"Hot Water Cornbread" - Back to the Basics
Some recent experiements with an old favorite (and perhaps most plebian of
fare) hot water cornbread have led to mixed results.
The basics, a mixture of corn meal, preferably "stone ground" or otherwise
coarsely milled, with a little salt - 1 cup meal to 1/2 tps salt +/- (and
less to none depending upon the saltiness of the grease).
A lifelong advocate of white corn meal, I must admit to no real ability,
only traditional cultural preference, to discriminate between the products
of white and yellow meals.
Many recipes call for a little (very little) sugar, and amounts greater than
a teaspoon per cup of meal can be tasted, rendering the product to that same
"Reject" bin occupied by literally dozens of currently popular
over-sweetened products, especially "Barbecue Sause", another word for nasty
treacle. In a small amount, 1/2 tps or less per cup, it may be imaginary,
but I've some sense that the product actually does rise a little (if
primitive unleavened breads rise).
How much (boiling) water to add? Take no recipe as factual or determinate!
Depending upon the cornmeal itself, type of corn, miller, age, type of
package, moisture content, local temperature and humidity, Hell, maybe even
time of day, the amount of boiling liquid needed may vary widely (and some
cooks recommend adding a little hot fat with the boiling water).
The debate over "cooking the mush" among hot water cornbread fans continues,
as many older Southerners claim that too slowly heat and precook to mush for
five minutes or so, stirring constantly and allowing heat bubbles to
percolate up through the mush, makes for a "lighter" final product. While I
suspect that most hot water cornbread was made by folks in a hurry, often
without the luxury of time for slow stirring, this method does provide a
couple of benefits.....the finished product absorbs less fat in the skillet
and there seems (with most corn meals) to be a definite "rise".
The result should be a mush thick enough to cling to a spoon, yet puddle and
flatten of its own accord when placed into a skillet with no more than an
1/8 of an inch or so of medium hot fat (in ancient lore from sowbelly/hog
jowl/salt pork, but even modern bacon provides a reasonable "frying up"
medium, as does lard. Crisco (also known as Dixie Face Cream, Alabama Hand
Lotion, Dixie Preparation H, etc.) functions well, as do almost any of the
liquid vegetable oils except olive.....too much flavor and not usually
blending well with corn...and corn oil which seemed to be more readily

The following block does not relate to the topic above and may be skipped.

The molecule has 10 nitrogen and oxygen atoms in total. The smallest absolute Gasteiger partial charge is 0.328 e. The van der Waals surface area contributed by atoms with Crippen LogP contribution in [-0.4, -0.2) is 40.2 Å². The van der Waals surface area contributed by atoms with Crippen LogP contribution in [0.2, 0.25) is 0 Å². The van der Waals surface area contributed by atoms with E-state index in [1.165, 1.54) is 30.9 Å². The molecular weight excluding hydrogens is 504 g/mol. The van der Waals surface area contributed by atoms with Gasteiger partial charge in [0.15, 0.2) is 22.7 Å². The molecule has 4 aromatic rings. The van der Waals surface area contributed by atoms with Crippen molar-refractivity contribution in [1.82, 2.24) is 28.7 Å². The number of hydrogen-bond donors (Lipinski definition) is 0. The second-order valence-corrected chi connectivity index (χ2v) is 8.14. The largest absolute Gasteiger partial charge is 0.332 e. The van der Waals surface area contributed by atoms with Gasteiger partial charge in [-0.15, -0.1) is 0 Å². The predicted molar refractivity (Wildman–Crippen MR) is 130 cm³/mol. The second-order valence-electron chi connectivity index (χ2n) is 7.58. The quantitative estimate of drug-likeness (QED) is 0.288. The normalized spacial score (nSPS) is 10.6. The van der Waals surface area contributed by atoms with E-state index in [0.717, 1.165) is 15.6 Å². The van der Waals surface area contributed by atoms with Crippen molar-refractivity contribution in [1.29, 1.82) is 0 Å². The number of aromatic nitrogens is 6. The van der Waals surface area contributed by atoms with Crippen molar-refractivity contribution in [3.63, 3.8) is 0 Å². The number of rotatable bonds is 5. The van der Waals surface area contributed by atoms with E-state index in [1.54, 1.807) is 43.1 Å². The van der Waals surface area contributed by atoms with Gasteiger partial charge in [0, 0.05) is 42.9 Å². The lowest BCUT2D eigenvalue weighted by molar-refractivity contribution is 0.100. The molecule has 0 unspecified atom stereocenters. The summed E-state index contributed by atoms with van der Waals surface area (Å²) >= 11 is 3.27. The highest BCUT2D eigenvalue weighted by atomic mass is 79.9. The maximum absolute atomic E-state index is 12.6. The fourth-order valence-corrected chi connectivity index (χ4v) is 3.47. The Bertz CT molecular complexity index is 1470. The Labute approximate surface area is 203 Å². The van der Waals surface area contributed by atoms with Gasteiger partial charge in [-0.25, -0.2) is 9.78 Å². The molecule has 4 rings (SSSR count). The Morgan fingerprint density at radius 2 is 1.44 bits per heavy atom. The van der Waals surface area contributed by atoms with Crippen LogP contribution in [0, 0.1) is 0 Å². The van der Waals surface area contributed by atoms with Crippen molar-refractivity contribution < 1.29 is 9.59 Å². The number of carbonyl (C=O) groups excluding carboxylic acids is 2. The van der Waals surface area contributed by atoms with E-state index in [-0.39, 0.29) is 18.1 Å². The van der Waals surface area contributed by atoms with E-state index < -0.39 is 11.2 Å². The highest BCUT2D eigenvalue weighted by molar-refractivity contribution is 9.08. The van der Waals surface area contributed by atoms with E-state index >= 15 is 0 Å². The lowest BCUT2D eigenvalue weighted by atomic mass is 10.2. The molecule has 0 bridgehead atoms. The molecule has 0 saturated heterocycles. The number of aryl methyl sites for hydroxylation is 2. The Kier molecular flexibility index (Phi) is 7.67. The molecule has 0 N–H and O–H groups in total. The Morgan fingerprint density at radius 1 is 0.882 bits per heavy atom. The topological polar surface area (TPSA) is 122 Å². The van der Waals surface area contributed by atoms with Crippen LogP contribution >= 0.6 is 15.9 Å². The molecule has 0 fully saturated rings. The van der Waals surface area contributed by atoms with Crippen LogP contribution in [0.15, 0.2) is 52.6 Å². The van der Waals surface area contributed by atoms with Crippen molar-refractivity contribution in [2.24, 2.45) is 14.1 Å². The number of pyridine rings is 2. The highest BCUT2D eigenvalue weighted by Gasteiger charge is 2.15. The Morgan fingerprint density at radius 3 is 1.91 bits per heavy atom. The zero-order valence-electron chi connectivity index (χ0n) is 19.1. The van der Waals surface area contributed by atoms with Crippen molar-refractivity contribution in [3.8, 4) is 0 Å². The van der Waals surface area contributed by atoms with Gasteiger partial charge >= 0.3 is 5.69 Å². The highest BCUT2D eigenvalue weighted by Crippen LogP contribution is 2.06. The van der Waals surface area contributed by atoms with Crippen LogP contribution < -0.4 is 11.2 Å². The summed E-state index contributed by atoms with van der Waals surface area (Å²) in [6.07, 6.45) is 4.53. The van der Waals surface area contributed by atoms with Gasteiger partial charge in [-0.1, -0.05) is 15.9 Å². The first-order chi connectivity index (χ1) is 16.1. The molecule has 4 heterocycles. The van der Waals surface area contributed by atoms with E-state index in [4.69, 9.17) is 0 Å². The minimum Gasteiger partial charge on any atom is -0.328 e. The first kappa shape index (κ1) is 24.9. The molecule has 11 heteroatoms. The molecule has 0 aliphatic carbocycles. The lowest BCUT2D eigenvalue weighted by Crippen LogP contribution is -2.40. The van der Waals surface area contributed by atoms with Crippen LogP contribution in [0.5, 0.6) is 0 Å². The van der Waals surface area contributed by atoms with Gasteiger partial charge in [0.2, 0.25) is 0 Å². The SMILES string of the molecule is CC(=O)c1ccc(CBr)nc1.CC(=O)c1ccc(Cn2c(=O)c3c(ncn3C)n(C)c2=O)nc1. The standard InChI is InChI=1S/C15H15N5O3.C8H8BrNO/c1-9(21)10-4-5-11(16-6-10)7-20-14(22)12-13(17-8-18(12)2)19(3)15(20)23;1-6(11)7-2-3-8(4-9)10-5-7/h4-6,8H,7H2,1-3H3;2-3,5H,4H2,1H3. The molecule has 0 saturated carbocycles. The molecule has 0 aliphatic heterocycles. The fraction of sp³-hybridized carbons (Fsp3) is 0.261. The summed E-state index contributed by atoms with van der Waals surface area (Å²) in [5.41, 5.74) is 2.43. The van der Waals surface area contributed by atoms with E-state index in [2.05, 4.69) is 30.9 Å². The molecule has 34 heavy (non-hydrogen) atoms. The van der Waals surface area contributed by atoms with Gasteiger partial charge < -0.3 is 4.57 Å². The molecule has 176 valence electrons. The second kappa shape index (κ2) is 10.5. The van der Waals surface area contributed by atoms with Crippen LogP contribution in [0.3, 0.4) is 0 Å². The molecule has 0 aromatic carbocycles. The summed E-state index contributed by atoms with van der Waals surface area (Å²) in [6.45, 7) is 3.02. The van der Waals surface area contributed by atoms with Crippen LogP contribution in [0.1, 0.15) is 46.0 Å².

absorbed, making for a greasier product.
This is not a dish for the faint hearted, the weak-toothed or the
fat-conscious (Cornmeal absorbs fat about like eggplant does). Topped with
cane or sorghum syrup (or the optimal, wild plum jelly or any of a dozen
other traditional toppings from mayhaws, chokecherries, Indian peaches,
guava - ahh, now there's jelly, quince, etc.) and maybe a little butter in
good times, it makes a grand dessert, elevates bacon to undreamed of status,
and makes the most effective shovel for wet food ever developed - sticking
together even in pot likker.
Thank God the puir Scots, wizened runts with a culinary history of naught
but oatcakes, could rise to stature adequate to leap the Applalachians and
tame the Great Plains, living on cornmeal and, having kilt off the buffler
and assorted inconvenient Indians, hoping for the luxury of flour biscuits
in their well-earned retirement. As for the legends of baking bread wrapped
about a rifle's or musket's ramrod.....an awful lot of rifles had wooden
ramrods (so as not to scratch and scar the rifling), not optimal for baking
over open fires (for a chareed and broken ramrod might cost livelihood and
life, spare ramrods being thin on the ground) , and try as I might, getting
cornmeal "dough" to wrap about a simulated ramrod - the couple I own being
to valuable for silly experiments - proved impossible. It works with wheat
flour, but had I or any hardy frontiersman a bag of wheat flour, we wouldn't
waste it on dough twisted about a ramrod, but would trade it to damsels,
harridans or dowagers met along the trail in exchange for a gentle word and
a bit of cooze.
Pa: "Ma, where the Hell did you get the flour for this here pie crust?"
Ma (still picking hay out of her hair): "There was this traveling man who
stopped at the cabin and left us a free sample
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